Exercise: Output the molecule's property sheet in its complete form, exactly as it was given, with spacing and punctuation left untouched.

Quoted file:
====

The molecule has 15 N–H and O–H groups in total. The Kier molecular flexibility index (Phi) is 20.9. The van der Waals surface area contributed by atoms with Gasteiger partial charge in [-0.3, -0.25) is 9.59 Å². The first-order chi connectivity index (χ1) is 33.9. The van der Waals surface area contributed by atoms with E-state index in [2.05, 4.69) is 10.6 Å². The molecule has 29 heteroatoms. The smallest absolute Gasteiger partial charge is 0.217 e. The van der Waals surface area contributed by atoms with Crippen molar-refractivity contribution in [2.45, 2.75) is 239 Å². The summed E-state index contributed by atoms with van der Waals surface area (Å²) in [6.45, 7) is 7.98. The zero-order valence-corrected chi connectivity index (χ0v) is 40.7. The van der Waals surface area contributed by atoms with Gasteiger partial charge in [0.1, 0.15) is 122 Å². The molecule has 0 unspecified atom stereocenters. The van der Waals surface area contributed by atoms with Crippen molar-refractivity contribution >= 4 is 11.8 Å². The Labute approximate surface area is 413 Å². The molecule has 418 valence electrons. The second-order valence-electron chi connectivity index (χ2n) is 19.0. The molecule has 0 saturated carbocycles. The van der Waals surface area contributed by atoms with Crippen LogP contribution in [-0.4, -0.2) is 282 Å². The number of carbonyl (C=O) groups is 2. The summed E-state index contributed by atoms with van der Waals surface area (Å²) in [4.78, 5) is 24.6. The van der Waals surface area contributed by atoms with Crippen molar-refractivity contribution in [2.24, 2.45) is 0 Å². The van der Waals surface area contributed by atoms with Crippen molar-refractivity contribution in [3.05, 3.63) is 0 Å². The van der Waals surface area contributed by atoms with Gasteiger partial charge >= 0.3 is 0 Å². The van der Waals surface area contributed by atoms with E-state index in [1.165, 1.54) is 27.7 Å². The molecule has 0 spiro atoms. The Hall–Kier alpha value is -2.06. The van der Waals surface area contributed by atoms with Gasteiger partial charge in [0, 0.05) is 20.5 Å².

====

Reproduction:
The molecule has 15 N–H and O–H groups in total. The Kier molecular flexibility index (Phi) is 20.9. The van der Waals surface area contributed by atoms with Gasteiger partial charge in [-0.3, -0.25) is 9.59 Å². The first-order chi connectivity index (χ1) is 33.9. The van der Waals surface area contributed by atoms with E-state index in [2.05, 4.69) is 10.6 Å². The molecule has 29 heteroatoms. The smallest absolute Gasteiger partial charge is 0.217 e. The van der Waals surface area contributed by atoms with Crippen molar-refractivity contribution in [2.45, 2.75) is 239 Å². The summed E-state index contributed by atoms with van der Waals surface area (Å²) in [6.45, 7) is 7.98. The zero-order valence-corrected chi connectivity index (χ0v) is 40.7. The van der Waals surface area contributed by atoms with Gasteiger partial charge in [0.1, 0.15) is 122 Å². The molecule has 0 unspecified atom stereocenters. The van der Waals surface area contributed by atoms with Crippen molar-refractivity contribution >= 4 is 11.8 Å². The Labute approximate surface area is 413 Å². The molecule has 418 valence electrons. The second-order valence-electron chi connectivity index (χ2n) is 19.0. The molecule has 0 saturated carbocycles. The van der Waals surface area contributed by atoms with Crippen LogP contribution in [-0.4, -0.2) is 282 Å². The number of carbonyl (C=O) groups is 2. The summed E-state index contributed by atoms with van der Waals surface area (Å²) in [4.78, 5) is 24.6. The van der Waals surface area contributed by atoms with Crippen molar-refractivity contribution in [2.24, 2.45) is 0 Å². The van der Waals surface area contributed by atoms with Crippen molar-refractivity contribution in [3.05, 3.63) is 0 Å². The van der Waals surface area contributed by atoms with Gasteiger partial charge >= 0.3 is 0 Å². The van der Waals surface area contributed by atoms with E-state index in [1.165, 1.54) is 27.7 Å². The molecule has 0 spiro atoms. The Hall–Kier alpha value is -2.06. The van der Waals surface area contributed by atoms with Gasteiger partial charge in [0, 0.05) is 20.5 Å².